Sunday, November 06, 2011

High Unemployment Is Becoming A Long Term Structural Issue

It appears the high level of unemployment and the underemployment level (U-6) are becoming a long term structural issue. The U-6 has trended somewhat lower; however, seems stubbornly stuck above 16%. Additionally, the unemployment rate seems stuck above 9%.

From The Blog of HORAN Capital Advisors

The mismatch between skills and job openings seems to be more structural as time goes on. As noted by the BLS, the relationship between the unemployment rate and the vacancy rate is known as the Beveridge Curve, named after the British economist William Henry Beveridge (1879-1963). The economy’s position on the downward sloping Beveridge Curve reflects the state of the business cycle. The BLS goes on to note that during an expansion, the unemployment rate is low and the vacancy rate is high. During a contraction, the unemployment rate is high and the vacancy rate is low. The position of the curve is determined by the efficiency of the labor market. For example, a greater mismatch between available jobs and the unemployed in terms of skills or location would cause the curve to shift outward, up and toward the right (emphasis added).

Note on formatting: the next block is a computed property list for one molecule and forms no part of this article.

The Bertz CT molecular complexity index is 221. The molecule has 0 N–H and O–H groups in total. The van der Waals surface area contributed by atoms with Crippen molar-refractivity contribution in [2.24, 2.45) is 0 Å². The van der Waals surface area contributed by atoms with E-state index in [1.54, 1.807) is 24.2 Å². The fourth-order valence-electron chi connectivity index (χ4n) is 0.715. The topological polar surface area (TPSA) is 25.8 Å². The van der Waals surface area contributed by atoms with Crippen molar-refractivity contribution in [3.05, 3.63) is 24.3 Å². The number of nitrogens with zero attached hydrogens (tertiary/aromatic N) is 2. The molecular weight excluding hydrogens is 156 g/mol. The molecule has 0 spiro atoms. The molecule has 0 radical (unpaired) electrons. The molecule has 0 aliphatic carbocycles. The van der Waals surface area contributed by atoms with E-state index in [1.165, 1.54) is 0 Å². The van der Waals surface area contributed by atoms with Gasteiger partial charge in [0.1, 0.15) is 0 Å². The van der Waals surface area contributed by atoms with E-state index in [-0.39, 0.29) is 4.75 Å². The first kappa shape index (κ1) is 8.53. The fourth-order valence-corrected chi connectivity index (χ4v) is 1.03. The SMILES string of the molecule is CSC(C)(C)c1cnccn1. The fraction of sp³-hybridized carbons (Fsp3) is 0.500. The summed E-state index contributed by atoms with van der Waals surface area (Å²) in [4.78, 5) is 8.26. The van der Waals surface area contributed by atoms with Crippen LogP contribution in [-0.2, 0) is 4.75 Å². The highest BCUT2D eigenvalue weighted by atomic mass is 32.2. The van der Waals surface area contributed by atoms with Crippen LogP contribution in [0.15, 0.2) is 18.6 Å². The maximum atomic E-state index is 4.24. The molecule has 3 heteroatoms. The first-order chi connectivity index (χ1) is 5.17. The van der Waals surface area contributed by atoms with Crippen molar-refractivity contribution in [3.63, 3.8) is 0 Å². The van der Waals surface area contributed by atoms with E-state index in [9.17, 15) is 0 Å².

From The Blog of HORAN Capital Advisors

The potential upward shift that may be occurring can be seen in the below chart from July.

From The Blog of HORAN Capital Advisors
Source: Fidelity

This structural change in employment is likely a trend that won't be reversed in a short period of time. Many of the unemployed have been displaced from construction related fields where the unemployment rate is over 20%. Little improvement is seen in construction, both commercial and residential, near term.

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